After spouting venom against India on all these issues, Yusuf claimed that Pakistan had received Indian messages expressing a desire to have a conversation between the two countries. As he put it ‘…in the past year, we’ve got the messages about a desire of (sic) conversation….’ He said Pakistan would like to first ascertain ‘whether there is intent to talk to get somewhere’. He expressed the apprehension that India only wished to talk to show the world that everything is ‘settled’ between India-Pakistan. In addition, he laid down the condition that talks would only take place if Kashmiris were a party to them. The Ministry of External Affairs did well to set the record straight by categorically denying that messages for talks were sent to Pakistan.

Yusuf is being lauded in Pakistan for succeeding in strongly conveying ‘home truths’, and at substantial length to India, and that too on an Indian programme. While this may give the Pakistani establishment some satisfaction, will it succeed in effectively pushing forward globally the Pakistani line on India? This is doubtful, not only because the facts are at odds with Pakistani assertions, but also because Pakistan lacks credibility on issues relating to terrorism, social harmony and democratic values and on J&K-related issues as well. This also applies to the follow-up on the Jadhav matter in the ICJ.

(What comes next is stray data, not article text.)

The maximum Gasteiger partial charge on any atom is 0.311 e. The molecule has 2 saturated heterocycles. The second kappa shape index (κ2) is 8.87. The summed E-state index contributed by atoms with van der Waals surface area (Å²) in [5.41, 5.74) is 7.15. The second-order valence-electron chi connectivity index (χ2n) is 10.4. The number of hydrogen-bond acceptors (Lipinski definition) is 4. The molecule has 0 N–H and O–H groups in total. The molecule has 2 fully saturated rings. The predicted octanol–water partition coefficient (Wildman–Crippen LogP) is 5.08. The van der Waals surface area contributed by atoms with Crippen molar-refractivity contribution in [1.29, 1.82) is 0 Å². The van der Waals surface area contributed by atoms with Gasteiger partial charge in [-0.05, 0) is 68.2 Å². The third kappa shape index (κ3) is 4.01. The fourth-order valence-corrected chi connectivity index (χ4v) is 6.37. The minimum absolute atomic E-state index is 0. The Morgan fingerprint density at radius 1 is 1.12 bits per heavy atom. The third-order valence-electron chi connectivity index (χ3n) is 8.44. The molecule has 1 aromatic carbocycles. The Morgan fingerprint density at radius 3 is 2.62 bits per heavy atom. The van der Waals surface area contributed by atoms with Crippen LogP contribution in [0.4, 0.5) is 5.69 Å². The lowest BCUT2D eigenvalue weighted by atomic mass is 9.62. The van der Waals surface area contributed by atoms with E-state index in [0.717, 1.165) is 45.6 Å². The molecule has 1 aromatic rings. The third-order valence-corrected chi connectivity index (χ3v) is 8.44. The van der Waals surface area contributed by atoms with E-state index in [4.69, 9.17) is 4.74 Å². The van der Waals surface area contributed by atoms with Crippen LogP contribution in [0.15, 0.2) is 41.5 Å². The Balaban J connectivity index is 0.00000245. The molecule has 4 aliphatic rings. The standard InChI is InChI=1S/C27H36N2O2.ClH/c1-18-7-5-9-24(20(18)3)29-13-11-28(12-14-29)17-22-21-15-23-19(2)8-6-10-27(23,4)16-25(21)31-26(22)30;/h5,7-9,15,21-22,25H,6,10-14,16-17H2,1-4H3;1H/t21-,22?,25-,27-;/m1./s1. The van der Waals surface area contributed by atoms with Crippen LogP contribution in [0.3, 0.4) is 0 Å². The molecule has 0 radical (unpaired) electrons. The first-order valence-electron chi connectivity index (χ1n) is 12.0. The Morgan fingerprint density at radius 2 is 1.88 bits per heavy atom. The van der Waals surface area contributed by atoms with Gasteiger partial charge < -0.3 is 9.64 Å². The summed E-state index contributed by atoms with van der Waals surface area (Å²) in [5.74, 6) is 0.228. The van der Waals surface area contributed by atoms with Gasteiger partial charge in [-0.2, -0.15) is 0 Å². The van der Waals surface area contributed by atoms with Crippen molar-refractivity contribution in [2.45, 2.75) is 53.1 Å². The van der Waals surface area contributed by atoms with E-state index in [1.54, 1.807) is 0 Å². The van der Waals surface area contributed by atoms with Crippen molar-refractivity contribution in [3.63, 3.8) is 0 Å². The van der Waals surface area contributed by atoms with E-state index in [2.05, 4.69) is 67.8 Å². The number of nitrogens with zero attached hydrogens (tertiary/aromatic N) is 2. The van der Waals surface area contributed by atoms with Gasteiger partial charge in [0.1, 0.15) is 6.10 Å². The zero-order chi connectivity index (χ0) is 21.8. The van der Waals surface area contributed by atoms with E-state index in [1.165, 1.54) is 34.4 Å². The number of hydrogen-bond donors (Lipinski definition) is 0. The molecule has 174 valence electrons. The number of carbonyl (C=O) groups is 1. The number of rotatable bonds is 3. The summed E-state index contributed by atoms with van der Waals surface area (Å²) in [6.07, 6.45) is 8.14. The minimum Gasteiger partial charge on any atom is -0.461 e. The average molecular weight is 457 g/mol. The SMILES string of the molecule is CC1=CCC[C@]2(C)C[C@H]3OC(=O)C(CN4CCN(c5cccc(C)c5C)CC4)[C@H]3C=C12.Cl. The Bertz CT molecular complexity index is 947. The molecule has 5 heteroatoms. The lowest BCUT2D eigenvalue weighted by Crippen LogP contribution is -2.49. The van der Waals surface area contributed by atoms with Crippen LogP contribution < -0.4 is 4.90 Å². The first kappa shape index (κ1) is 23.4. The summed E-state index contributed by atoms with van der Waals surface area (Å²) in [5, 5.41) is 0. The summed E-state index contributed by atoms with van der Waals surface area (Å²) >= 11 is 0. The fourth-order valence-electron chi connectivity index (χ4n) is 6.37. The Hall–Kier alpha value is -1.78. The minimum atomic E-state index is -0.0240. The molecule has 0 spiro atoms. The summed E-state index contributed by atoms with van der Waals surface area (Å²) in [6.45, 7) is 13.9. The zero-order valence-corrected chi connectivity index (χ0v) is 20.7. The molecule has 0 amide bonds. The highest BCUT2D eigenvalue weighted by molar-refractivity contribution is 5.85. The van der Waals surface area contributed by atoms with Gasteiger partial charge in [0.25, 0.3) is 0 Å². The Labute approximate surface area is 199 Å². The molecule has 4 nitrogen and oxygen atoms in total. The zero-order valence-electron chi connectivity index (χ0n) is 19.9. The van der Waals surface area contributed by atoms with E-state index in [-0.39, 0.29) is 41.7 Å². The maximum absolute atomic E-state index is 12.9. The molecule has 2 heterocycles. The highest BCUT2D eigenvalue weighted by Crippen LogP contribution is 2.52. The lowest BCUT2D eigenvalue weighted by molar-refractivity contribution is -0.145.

Pakistan has, for long, emphasised that India is involved in sponsoring terrorism on its soil through disaffected Pathans and Balochis. It wishes to do so to dilute the international focus on Pakistani terror in its neighbourhood. The entire purpose of the Jadhav abduction and putting him on display was to convince global opinion that India was undertaking terrorist acts against Pakistan, but it has simply made no headway in this propaganda exercise. Now, another attempt has begun with direct allegations that Yusuf made in the interview, including the charge that Indian representatives were in touch with the mastermind of the horrific Army Public School terrorist attack in 2014. This particular reference is an attempt to shift attention from the Mumbai attack and Pakistan’s continuing sponsorship of terrorism through tanzeems like the LeT and JeM that are based on its soil.

Pakistan’s continuing anguish is that except for China, all major countries have not been bothered by the J&K constitutional changes, and except for Turkey and Malaysia, no important Islamic country has spoken against it. The Arab peninsular states have ignored Pakistan’s desire for a meeting of the Organisation of Islamic Cooperation meeting at the foreign minister level on Kashmir. The administrative steps that were taken in J&K after August 5, 2019, attracted adverse attention, but now that too has muted. It is unlikely that any country will pay attention to the wild assertion that the Kashmir situation is imploding. The Pakistani establishment has succeeded only in instilling this belief in its country’s public for its own institutional interests and to divert attention from the sharpening of the domestic political situation.